For artist Rosana Casco McIntosh, painting is a passion that she uses to create a lasting legacy.
“Paintings often become heirlooms around which beautiful memories are created while beautifying the homes of future generations,” she said.
Rosana began her career as an art teacher at a school established for missionary children in her home country, Paraguay, South America. Her formative years were greatly influenced by the famous Paraguayan artist of Brazilian origin Livio Abramo and she obtained her degree in Fine Arts from the National University of Asunción.
She was well recognized in Paraguay as a talented young artist frequently participating in art exhibitions alongside the best artists of Paraguay.
She met her future husband Mark McIntosh while he was undergoing a medical exchange program at Bautista Hospital in Asunción. The Baptist Medical Center in Jacksonville provided much needed spiritual, financial, and leadership support during the early years of Bautista Hospital’s development.
Rosana graduated from Columbia International University in South Carolina with a Masters in Missions. Mark and Rosana stayed in touch and developed their relationship while he completed his residency at Duke University. They married in 1992.
The couple have three children. The eldest, Ana, is completing her master’s degree in architecture at MIT, while Stephen works as a software engineer at a financial firm in New York. Susana, the youngest, is pursuing a double degree in Political Science and International Studies from the University of Florida, and is currently studying abroad at the London School of Economics and Political Science.
Although Rosana continued to paint and teach, most of her time was spent educating her children. Only now, as the children pursue their passions, can she pursue hers and refocus on her art. Mark, who is an emergency physician at UF Health Jacksonville, supports and encourages her as she rebuilds her career and explores new avenues of artistic expression.
Rosana and Mark moved to Neptune Beach four years ago, purchasing one of the first homes designed by famed Jacksonville architect William Morgan for local legend Leonard “Doc” Silvers. The McIntoshes love the home’s unique design with its ribbon windows, exposed beams, and terrazzo floors, and they are committed to preserving the home’s authentic character.
“I come from a family of architects. I love this house. We live in a work of art, ”said Rosana. “Mark grew up in a mid-century house in Sanford, Florida that was also designed by a well-known local architect, reminding him of his childhood. ”
They commissioned Jacksonville Beach architect Frank Spencer III to design an addition intended to serve as an art studio that would complement Morgan’s design. Rosana said that many home renovators try to keep up with current trends, rather than adopting the style and integrity of the original design. The exterior of the art studio matches the original brickwork of the main house and inside, the roof is supported by the same structural beam system designed by Morgan.
All colors, materials, fixtures and finishes have been selected to match the aesthetics and intentions of the original design. Large windows flood the house with indirect natural light, ideal for painting. The annex became the art studio and the main house became his gallery. Rosana likes having the new space to work.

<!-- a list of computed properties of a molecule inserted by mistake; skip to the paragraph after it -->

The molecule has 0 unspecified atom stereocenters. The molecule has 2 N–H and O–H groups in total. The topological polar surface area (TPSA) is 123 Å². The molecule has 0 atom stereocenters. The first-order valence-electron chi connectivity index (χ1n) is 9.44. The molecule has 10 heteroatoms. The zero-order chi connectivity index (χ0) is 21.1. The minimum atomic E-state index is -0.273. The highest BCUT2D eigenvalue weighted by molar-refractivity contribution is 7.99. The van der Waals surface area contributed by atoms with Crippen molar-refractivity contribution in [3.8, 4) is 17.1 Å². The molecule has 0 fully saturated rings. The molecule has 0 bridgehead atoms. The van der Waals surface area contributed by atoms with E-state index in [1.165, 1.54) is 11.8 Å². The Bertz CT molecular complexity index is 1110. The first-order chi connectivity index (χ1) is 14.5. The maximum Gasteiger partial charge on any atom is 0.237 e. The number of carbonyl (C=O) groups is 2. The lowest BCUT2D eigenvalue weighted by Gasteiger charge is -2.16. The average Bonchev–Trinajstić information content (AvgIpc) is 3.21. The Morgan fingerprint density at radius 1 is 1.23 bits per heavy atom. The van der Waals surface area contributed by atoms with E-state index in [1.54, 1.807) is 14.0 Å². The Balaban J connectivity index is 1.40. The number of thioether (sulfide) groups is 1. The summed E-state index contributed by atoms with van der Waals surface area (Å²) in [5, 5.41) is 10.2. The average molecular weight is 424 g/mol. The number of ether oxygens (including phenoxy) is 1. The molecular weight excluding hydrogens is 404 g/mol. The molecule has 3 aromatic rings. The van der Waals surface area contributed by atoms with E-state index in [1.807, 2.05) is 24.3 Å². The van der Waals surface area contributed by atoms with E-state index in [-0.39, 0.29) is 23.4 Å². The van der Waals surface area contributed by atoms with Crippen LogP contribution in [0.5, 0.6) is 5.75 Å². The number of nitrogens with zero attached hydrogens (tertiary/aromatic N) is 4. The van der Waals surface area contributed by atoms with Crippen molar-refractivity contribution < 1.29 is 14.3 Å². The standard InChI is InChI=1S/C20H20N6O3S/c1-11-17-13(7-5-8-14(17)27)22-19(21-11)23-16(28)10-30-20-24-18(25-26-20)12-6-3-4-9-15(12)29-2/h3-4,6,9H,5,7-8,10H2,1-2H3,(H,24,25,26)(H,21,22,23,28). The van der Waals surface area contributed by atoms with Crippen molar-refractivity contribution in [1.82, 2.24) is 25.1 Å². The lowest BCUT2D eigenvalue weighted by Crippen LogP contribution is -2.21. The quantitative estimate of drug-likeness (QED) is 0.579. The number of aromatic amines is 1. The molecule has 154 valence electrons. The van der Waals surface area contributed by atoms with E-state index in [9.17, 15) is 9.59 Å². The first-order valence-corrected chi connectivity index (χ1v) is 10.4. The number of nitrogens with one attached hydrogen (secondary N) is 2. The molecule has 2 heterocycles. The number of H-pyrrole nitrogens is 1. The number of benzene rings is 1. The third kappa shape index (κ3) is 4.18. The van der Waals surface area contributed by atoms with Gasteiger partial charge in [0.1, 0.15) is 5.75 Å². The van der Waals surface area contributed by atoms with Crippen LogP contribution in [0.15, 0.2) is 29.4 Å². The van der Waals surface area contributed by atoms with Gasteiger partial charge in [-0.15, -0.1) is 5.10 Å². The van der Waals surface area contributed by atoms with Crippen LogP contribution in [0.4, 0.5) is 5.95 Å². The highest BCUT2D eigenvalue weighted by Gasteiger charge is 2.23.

According to her website, RosanaCasco.com, her work reflects the fact that art isn’t really about one thing.
“It is the symbol of something else. It is a story that finds its own identity through what is originally brought to painting. It extends the spiritual exploration of how life is meditation, a reflection of what is sometimes transparent, sometimes open, and ultimately connects the viewer to my art. It is a celebration of how everything in life is connected.
Rosana’s website lists the different places in which she has exhibited her work. In the past she has had paintings in art galleries located in Oxford, England; Asunción, Paraguay; Orlando and Jacksonville. Art lovers and buyers often find her by word of mouth, asking for commission work.
“I love to paint and use lines and colors to create feelings of belonging, togetherness and oneness,” she said of some of her more abstract works. Her recent work demonstrates her love for the beaches of the First Coast, which she tries to walk daily.
At the beach, she focuses on the play of light, noticing and photographing the reflections of people in shallow water at different times of the day and in different seasons. “I take pictures of what most people might not notice,” Rosana said. “Instead of the person, I focus on their reflections in the water which are transient, shimmering, and in a quite spiritual way.”
Her most recent painting that she shared with me shows two people standing in a thin puddle of water. The composition invites the viewer to see the scene through the eyes of the artist: the characters are not figures, but rather blurred reflections in the water, capturing a moment in time that will never happen again from the scene. same way.
These pieces invite the viewer to imagine themselves or someone they know as part of the scene. It is a play of light, water and color, where the essence of life’s moments is celebrated on the canvas.
“I take pictures of what most people don’t look at! I’m looking at their reflection in the water, not the person most people expect, ”she said of her current job.
A recent painting shows a very clear view of the legs reflecting in a shallow puddle as it leaves out people most people could focus on. It is the reflection that she sees that gives her painting such a unique look and feeling.
Bill Longenecker is a resident of Neptune Beach and a longtime contributor to Shorelines. Send your comments to [email protected]